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BMJ Open. 2014 Jul 29;4(7):e004660. doi: 10.1136/bmjopen-2013-004660.

Effect of tree nuts on metabolic syndrome criteria: a systematic review and meta-analysis of randomised controlled trials.

Author information

1
Department of Nutritional Sciences, Faculty of Medicine, University of Toronto, Toronto, Ontario, Canada Toronto 3D Knowledge Synthesis and Clinical Trials Unit, Clinical Nutrition and Risk Factor Modification Centre, St. Michael's Hospital, Toronto, Ontario, Canada.
2
Department of Nutritional Sciences, Faculty of Medicine, University of Toronto, Toronto, Ontario, Canada Toronto 3D Knowledge Synthesis and Clinical Trials Unit, Clinical Nutrition and Risk Factor Modification Centre, St. Michael's Hospital, Toronto, Ontario, Canada College of Pharmacy and Nutrition, University of Saskatchewan, Saskatoon, Saskatchewan, Canada.
3
Department of Nutritional Sciences, Faculty of Medicine, University of Toronto, Toronto, Ontario, Canada Toronto 3D Knowledge Synthesis and Clinical Trials Unit, Clinical Nutrition and Risk Factor Modification Centre, St. Michael's Hospital, Toronto, Ontario, Canada Faculty of Health Sciences, School of Medicine, Queen's University, Kingston, Ontario, Ontario, Canada.
4
Toronto 3D Knowledge Synthesis and Clinical Trials Unit, Clinical Nutrition and Risk Factor Modification Centre, St. Michael's Hospital, Toronto, Ontario, Canada.
5
Department of Nutritional Sciences, Faculty of Medicine, University of Toronto, Toronto, Ontario, Canada Toronto 3D Knowledge Synthesis and Clinical Trials Unit, Clinical Nutrition and Risk Factor Modification Centre, St. Michael's Hospital, Toronto, Ontario, Canada Li Ka Shing Knowledge Institute, St. Michael's Hospital, Toronto, Ontario, Canada Division of Endocrinology and Metabolism, St. Michael's Hospital, Toronto, Ontario, Canada Department of Medicine, Faculty of Medicine, University of Toronto, Toronto, Ontario, Canada.
6
Department of Nutritional Sciences, Faculty of Medicine, University of Toronto, Toronto, Ontario, Canada Toronto 3D Knowledge Synthesis and Clinical Trials Unit, Clinical Nutrition and Risk Factor Modification Centre, St. Michael's Hospital, Toronto, Ontario, Canada Department of Clinical Epidemiology & Biostatistics, Faculty of Health Sciences, McMaster University, Hamilton, Ontario, Canada.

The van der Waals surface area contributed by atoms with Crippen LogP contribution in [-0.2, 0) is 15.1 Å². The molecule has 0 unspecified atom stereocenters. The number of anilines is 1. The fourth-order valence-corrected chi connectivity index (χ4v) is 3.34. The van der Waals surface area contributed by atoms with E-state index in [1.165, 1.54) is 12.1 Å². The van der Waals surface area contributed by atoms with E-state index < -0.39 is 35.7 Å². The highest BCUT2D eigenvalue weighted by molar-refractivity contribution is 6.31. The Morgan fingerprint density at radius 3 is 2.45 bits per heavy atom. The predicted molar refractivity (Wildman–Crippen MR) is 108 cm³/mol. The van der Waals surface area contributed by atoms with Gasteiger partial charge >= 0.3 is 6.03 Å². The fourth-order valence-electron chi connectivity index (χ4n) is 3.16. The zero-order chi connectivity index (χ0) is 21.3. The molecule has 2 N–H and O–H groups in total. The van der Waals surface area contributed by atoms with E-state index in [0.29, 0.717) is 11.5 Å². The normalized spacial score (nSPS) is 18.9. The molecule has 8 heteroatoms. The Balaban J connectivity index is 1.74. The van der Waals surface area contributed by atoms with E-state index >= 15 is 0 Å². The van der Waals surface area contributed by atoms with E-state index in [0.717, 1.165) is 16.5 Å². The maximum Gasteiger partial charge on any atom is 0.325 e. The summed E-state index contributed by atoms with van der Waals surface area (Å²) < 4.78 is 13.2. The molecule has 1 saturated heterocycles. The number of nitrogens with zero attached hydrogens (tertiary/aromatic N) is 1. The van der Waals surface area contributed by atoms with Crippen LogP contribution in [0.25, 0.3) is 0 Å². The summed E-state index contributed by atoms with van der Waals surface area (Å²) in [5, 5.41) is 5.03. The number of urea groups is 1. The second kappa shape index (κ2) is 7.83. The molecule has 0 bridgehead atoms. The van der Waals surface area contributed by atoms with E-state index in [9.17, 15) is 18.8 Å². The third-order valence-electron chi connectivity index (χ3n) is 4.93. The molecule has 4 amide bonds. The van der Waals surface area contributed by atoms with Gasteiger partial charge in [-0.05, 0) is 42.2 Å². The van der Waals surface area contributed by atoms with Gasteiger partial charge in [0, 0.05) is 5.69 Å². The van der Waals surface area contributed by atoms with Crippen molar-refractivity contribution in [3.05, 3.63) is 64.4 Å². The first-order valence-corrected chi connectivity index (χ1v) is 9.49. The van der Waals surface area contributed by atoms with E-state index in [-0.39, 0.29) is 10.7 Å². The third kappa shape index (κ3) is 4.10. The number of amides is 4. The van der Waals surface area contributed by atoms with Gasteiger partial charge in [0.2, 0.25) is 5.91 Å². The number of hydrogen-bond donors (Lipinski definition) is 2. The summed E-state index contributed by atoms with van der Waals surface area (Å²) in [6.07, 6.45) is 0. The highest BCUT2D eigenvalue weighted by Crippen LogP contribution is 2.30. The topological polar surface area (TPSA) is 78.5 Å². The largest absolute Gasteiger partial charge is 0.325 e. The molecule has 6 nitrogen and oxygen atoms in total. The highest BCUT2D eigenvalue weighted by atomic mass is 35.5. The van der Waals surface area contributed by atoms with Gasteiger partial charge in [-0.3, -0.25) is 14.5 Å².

7
Toronto 3D Knowledge Synthesis and Clinical Trials Unit, Clinical Nutrition and Risk Factor Modification Centre, St. Michael's Hospital, Toronto, Ontario, Canada Li Ka Shing Knowledge Institute, St. Michael's Hospital, Toronto, Ontario, Canada Division of Endocrinology and Metabolism, St. Michael's Hospital, Toronto, Ontario, Canada Department of Pathology and Molecular Medicine, Faculty of Health Sciences, McMaster University, Hamilton, Ontario, Canada.

Abstract

OBJECTIVE:

To provide a broader evidence summary to inform dietary guidelines of the effect of tree nuts on criteria of the metabolic syndrome (MetS).

DESIGN:

We conducted a systematic review and meta-analysis of the effect of tree nuts on criteria of the MetS.

DATA SOURCES:

We searched MEDLINE, EMBASE, CINAHL and the Cochrane Library (through 4 April 2014).

ELIGIBILITY CRITERIA FOR SELECTING STUDIES:

We included relevant randomised controlled trials (RCTs) of ≥3 weeks reporting at least one criterion of the MetS.

DATA EXTRACTION:

Two or more independent reviewers extracted all relevant data. Data were pooled using the generic inverse variance method using random effects models and expressed as mean differences (MD) with 95% CIs. Heterogeneity was assessed by the Cochran Q statistic and quantified by the I(2) statistic. Study quality and risk of bias were assessed.

RESULTS:

Eligibility criteria were met by 49 RCTs including 2226 participants who were otherwise healthy or had dyslipidaemia, MetS or type 2 diabetes mellitus. Tree nut interventions lowered triglycerides (MD=-0.06 mmol/L (95% CI -0.09 to -0.03 mmol/L)) and fasting blood glucose (MD=-0.08 mmol/L (95% CI -0.16 to -0.01 mmol/L)) compared with control diet interventions. There was no effect on waist circumference, high-density lipoprotein cholesterol or blood pressure with the direction of effect favouring tree nuts for waist circumference. There was evidence of significant unexplained heterogeneity in all analyses (p<0.05).

CONCLUSIONS:

Pooled analyses show a MetS benefit of tree nuts through modest decreases in triglycerides and fasting blood glucose with no adverse effects on other criteria across nut types. As our conclusions are limited by the short duration and poor quality of the majority of trials, as well as significant unexplained between-study heterogeneity, there remains a need for larger, longer, high-quality trials.

TRIAL REGISTRATION NUMBER:

NCT01630980.

KEYWORDS:

Nutrition & Dietetics

PMID:
25074070
PMCID:
PMC4120343
DOI:
10.1136/bmjopen-2013-004660
[Indexed for MEDLINE]
Free PMC Article

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